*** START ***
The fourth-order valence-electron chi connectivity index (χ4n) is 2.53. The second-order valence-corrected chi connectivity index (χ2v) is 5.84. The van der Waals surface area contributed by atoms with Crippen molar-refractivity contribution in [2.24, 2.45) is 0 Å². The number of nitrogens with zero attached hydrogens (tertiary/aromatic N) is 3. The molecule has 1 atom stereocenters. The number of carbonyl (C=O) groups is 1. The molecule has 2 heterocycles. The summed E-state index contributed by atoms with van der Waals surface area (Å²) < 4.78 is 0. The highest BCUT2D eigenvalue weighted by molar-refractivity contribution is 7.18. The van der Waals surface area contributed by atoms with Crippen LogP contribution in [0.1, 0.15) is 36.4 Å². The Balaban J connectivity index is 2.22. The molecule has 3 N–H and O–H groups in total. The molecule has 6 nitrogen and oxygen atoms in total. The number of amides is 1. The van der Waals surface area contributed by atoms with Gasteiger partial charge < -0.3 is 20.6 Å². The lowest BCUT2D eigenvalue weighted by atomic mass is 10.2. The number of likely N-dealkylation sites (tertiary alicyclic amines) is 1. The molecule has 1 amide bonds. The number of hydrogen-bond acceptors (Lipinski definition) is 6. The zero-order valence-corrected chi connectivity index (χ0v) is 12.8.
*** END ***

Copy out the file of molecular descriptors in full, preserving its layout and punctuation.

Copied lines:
The fourth-order valence-electron chi connectivity index (χ4n) is 2.53. The second-order valence-corrected chi connectivity index (χ2v) is 5.84. The van der Waals surface area contributed by atoms with Crippen molar-refractivity contribution in [2.24, 2.45) is 0 Å². The number of nitrogens with zero attached hydrogens (tertiary/aromatic N) is 3. The molecule has 1 atom stereocenters. The number of carbonyl (C=O) groups is 1. The molecule has 2 heterocycles. The summed E-state index contributed by atoms with van der Waals surface area (Å²) < 4.78 is 0. The highest BCUT2D eigenvalue weighted by molar-refractivity contribution is 7.18. The van der Waals surface area contributed by atoms with Crippen LogP contribution in [0.1, 0.15) is 36.4 Å². The Balaban J connectivity index is 2.22. The molecule has 3 N–H and O–H groups in total. The molecule has 6 nitrogen and oxygen atoms in total. The number of amides is 1. The van der Waals surface area contributed by atoms with Gasteiger partial charge < -0.3 is 20.6 Å². The lowest BCUT2D eigenvalue weighted by atomic mass is 10.2. The number of likely N-dealkylation sites (tertiary alicyclic amines) is 1. The molecule has 1 amide bonds. The number of hydrogen-bond acceptors (Lipinski definition) is 6. The zero-order valence-corrected chi connectivity index (χ0v) is 12.8.